These strange, unanticipated and unsought encounters have given me new choices about how I live. Though initially way outside my belief system they have allowed me a knowing that goes beyond belief in the existence of a soul and reincarnation, and that entities living in other dimensions are as real as we are. But I don’t expect my experiences to convince you. Only your own personal journeys into altered states of consciousness could achieve that.
From very early on in my journey of self-discovery I felt a deep sense of gratitude and honour to have gained access to some of the teachers and information I was receiving. When I got back to the UK in January 2011 I felt an overwhelming obligation to use the intellectual tools of the ‘corporate bitch’ to share what I was being given. I was ready to step fully into my new life as a shamanic practitioner and body-mind therapist.
Track 2 – the academic investigation of consciousness and non-locality from the left brain
Although I was experiencing more and more altered states of consciousness, my rational, logical, investigative left brain wanted to make sense of these experiences. On the scientific track I ran into ideas about non-locality, epigenetics, psychoneuroimmunology and neuroplasticity. These relatively new fields of knowledge have expanded tremendously in the last 20 to 30 years. I believe that in time, as the scientific understanding of non-locality increases and the medical significance of neuroplasticity grows, shamanic healing and other ‘placebo’ or non-local cures will no longer be seen as New Age, hippy woo-woo. On the contrary they are increasingly being recognised as the foundations for 21st century integrated medicine.
Non-locality is one of the fundamental implications of quantum physics. Albert Einstein originally rejected quantum mechanics because it implied that one particle could instantaneously affect distant others in the system. What he described as ‘spooky action at a distance’ seemed to involve information being transmitted faster than light. Since then – and whether we understand it or not – nonlocal quantum entanglement effects have been shown to happen not only at the subatomic level but even with quite large molecules (Nairz et al, 2003).
Therefore in so far as anyone can understand these things it seems we are embedded in a non-material, nonlocal, holographic, entangled field in which all information past, present and future co-exists. A great deal of theoretical writing aims to explain how we might access this field. (For example the works of Bohm (1980), Van Lommel (2011), Laszlo (2009), Hameroff and Penrose (2014)). My own works try to summarise the academic evidence. Experimental research into altered states of consciousness, remote viewing, telepathy, and distant healing tests the existence of this non-local field as a carrier of information that is accessible and useful to the human mind.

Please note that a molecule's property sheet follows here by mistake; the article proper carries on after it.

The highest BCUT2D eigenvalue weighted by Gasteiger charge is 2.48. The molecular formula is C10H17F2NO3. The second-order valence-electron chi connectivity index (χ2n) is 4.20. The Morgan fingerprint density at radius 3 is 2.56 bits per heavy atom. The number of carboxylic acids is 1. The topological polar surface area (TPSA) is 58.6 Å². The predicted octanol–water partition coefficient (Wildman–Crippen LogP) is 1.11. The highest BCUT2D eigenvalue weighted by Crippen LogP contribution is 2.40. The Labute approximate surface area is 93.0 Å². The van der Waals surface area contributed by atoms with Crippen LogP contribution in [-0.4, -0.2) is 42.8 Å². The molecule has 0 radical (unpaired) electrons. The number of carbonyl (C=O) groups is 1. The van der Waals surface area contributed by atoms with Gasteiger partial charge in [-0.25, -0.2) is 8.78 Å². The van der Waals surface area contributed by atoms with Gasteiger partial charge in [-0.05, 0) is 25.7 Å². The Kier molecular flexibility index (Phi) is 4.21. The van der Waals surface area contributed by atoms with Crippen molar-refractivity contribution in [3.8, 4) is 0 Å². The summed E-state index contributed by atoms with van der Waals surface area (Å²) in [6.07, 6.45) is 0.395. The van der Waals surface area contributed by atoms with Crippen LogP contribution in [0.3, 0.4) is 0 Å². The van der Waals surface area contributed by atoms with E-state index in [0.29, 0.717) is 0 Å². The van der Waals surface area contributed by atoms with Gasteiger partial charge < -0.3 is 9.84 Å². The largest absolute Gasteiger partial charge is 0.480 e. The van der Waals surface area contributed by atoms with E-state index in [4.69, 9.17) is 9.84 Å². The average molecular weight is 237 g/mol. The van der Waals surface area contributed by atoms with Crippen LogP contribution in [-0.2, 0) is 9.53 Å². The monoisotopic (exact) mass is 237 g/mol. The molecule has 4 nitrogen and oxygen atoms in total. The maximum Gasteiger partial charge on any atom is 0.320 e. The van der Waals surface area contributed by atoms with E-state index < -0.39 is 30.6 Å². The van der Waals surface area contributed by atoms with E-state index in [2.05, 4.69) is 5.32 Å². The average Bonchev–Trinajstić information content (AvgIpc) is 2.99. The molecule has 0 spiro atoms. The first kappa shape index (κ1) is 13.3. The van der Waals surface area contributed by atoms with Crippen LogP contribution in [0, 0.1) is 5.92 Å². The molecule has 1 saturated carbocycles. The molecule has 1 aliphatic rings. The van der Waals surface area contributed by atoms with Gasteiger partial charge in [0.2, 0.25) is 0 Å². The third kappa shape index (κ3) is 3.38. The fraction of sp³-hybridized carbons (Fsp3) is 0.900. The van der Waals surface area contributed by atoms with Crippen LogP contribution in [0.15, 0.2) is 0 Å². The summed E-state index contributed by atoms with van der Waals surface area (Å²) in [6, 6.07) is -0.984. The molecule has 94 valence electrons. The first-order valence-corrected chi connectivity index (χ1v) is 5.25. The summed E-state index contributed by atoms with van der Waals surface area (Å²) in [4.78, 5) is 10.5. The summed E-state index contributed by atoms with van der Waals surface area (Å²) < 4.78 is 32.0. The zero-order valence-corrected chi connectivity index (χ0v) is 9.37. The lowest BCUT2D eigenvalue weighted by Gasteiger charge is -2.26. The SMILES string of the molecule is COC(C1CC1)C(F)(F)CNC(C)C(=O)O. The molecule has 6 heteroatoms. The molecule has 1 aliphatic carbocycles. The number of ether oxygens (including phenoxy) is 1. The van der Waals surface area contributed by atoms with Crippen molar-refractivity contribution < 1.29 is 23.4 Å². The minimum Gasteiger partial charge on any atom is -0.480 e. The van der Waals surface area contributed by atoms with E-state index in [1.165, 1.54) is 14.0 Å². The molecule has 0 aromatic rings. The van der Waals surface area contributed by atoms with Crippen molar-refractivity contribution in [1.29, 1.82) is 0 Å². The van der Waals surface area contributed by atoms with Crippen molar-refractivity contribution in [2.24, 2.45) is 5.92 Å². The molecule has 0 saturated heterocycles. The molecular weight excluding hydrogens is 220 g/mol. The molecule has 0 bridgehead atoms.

Although there is not space to go into these ideas in this short article, my passion today is to act as a bridge between ancient ways of healings, and modern science and medicine. I use the term Temenos Touch for my own healing practice, because as described by Simon Buxton (2004), a temenos has come to mean a protected physical and emotional space in which the transforming work of healing takes place through learning and teaching. In my client sessions and my teaching, I try to create such a safe space, so that a connection between the body and the mind and then the body-mind and the non- local ‘inforealm’ may open up, presenting the potential for transformation and healing.
Throughout the ages people have attained access to this realm of non-local information, sometimes intentionally through meditation, breath-work, trance dance, mediumship, listening to bi-neural sound and by taking hallucinogens. Others have achieved it unintentionally in spontaneous out-of-body experiences, near death experiences and perhaps even in what they have experienced as ‘alien’ abduction. The people who have consistently been able to journey there intentionally, whether or not aided by hallucinogens, have been the shamans. Though for centuries westerners did not believe their stories, the recent resurgence of psychedelic research has awoken scientific interest in their claims. The leading centres for a renaissance in clinical psychedelic research include the Beckley Foundation in the UK and the Heffter Research Institute in the USA.